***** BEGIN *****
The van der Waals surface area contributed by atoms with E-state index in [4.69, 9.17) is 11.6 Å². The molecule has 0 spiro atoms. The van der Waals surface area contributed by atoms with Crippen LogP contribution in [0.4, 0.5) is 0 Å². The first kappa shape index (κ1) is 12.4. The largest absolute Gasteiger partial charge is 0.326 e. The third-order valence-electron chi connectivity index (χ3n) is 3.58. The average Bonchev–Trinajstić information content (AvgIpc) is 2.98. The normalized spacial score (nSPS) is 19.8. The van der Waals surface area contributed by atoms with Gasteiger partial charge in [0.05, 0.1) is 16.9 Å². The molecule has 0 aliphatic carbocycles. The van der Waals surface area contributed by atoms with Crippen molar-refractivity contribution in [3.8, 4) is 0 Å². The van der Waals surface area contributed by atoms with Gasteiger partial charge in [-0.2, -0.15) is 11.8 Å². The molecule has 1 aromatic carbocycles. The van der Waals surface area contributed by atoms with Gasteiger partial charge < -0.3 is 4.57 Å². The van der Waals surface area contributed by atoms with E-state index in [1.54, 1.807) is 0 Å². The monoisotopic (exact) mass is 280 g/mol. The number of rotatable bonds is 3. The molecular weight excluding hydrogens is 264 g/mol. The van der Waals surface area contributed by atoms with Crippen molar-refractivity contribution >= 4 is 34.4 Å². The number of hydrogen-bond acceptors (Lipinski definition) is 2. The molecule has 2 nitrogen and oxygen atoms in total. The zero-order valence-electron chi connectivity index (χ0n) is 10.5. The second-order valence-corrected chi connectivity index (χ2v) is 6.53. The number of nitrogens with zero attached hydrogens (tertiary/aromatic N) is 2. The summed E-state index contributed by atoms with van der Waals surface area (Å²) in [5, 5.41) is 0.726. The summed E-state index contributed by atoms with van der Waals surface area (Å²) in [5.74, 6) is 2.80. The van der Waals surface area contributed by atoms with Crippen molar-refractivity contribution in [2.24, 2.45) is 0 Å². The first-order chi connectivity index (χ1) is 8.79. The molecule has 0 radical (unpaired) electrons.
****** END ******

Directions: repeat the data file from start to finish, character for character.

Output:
The van der Waals surface area contributed by atoms with E-state index in [4.69, 9.17) is 11.6 Å². The molecule has 0 spiro atoms. The van der Waals surface area contributed by atoms with Crippen LogP contribution in [0.4, 0.5) is 0 Å². The first kappa shape index (κ1) is 12.4. The largest absolute Gasteiger partial charge is 0.326 e. The third-order valence-electron chi connectivity index (χ3n) is 3.58. The average Bonchev–Trinajstić information content (AvgIpc) is 2.98. The normalized spacial score (nSPS) is 19.8. The van der Waals surface area contributed by atoms with Gasteiger partial charge in [0.05, 0.1) is 16.9 Å². The molecule has 0 aliphatic carbocycles. The van der Waals surface area contributed by atoms with Crippen molar-refractivity contribution in [3.8, 4) is 0 Å². The van der Waals surface area contributed by atoms with Gasteiger partial charge in [-0.2, -0.15) is 11.8 Å². The molecule has 1 aromatic carbocycles. The van der Waals surface area contributed by atoms with Gasteiger partial charge < -0.3 is 4.57 Å². The van der Waals surface area contributed by atoms with E-state index in [1.54, 1.807) is 0 Å². The monoisotopic (exact) mass is 280 g/mol. The number of rotatable bonds is 3. The molecular weight excluding hydrogens is 264 g/mol. The van der Waals surface area contributed by atoms with Crippen molar-refractivity contribution >= 4 is 34.4 Å². The number of hydrogen-bond acceptors (Lipinski definition) is 2. The molecule has 2 nitrogen and oxygen atoms in total. The zero-order valence-electron chi connectivity index (χ0n) is 10.5. The second-order valence-corrected chi connectivity index (χ2v) is 6.53. The number of nitrogens with zero attached hydrogens (tertiary/aromatic N) is 2. The summed E-state index contributed by atoms with van der Waals surface area (Å²) in [5, 5.41) is 0.726. The summed E-state index contributed by atoms with van der Waals surface area (Å²) in [5.74, 6) is 2.80. The van der Waals surface area contributed by atoms with Crippen molar-refractivity contribution in [2.24, 2.45) is 0 Å². The first-order chi connectivity index (χ1) is 8.79. The molecule has 0 radical (unpaired) electrons.